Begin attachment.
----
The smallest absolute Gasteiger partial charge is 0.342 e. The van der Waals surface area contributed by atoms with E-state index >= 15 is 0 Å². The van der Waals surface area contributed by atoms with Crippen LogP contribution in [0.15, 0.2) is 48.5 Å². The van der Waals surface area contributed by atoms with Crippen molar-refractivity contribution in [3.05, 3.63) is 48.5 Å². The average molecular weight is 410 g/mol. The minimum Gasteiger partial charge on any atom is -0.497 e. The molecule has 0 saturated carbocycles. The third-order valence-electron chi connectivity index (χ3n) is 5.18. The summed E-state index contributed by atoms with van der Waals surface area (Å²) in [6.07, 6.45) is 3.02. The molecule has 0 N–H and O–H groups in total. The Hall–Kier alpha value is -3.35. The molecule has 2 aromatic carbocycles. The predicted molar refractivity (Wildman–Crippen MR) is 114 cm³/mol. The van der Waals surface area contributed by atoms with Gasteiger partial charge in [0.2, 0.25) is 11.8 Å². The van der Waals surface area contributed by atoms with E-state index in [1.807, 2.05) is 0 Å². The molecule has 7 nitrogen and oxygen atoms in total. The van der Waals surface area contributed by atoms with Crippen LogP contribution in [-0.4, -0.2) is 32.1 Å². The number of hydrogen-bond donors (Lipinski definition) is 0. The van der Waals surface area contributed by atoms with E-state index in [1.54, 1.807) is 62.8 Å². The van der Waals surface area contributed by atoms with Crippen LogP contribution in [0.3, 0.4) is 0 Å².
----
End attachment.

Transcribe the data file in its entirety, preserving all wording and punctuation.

The smallest absolute Gasteiger partial charge is 0.342 e. The van der Waals surface area contributed by atoms with E-state index >= 15 is 0 Å². The van der Waals surface area contributed by atoms with Crippen LogP contribution in [0.15, 0.2) is 48.5 Å². The van der Waals surface area contributed by atoms with Crippen molar-refractivity contribution in [3.05, 3.63) is 48.5 Å². The average molecular weight is 410 g/mol. The minimum Gasteiger partial charge on any atom is -0.497 e. The molecule has 0 saturated carbocycles. The third-order valence-electron chi connectivity index (χ3n) is 5.18. The summed E-state index contributed by atoms with van der Waals surface area (Å²) in [6.07, 6.45) is 3.02. The molecule has 0 N–H and O–H groups in total. The Hall–Kier alpha value is -3.35. The molecule has 2 aromatic carbocycles. The predicted molar refractivity (Wildman–Crippen MR) is 114 cm³/mol. The van der Waals surface area contributed by atoms with Gasteiger partial charge in [0.2, 0.25) is 11.8 Å². The van der Waals surface area contributed by atoms with E-state index in [1.807, 2.05) is 0 Å². The molecule has 7 nitrogen and oxygen atoms in total. The van der Waals surface area contributed by atoms with Crippen LogP contribution in [-0.4, -0.2) is 32.1 Å². The number of hydrogen-bond donors (Lipinski definition) is 0. The van der Waals surface area contributed by atoms with E-state index in [1.54, 1.807) is 62.8 Å². The van der Waals surface area contributed by atoms with Crippen LogP contribution in [0.3, 0.4) is 0 Å².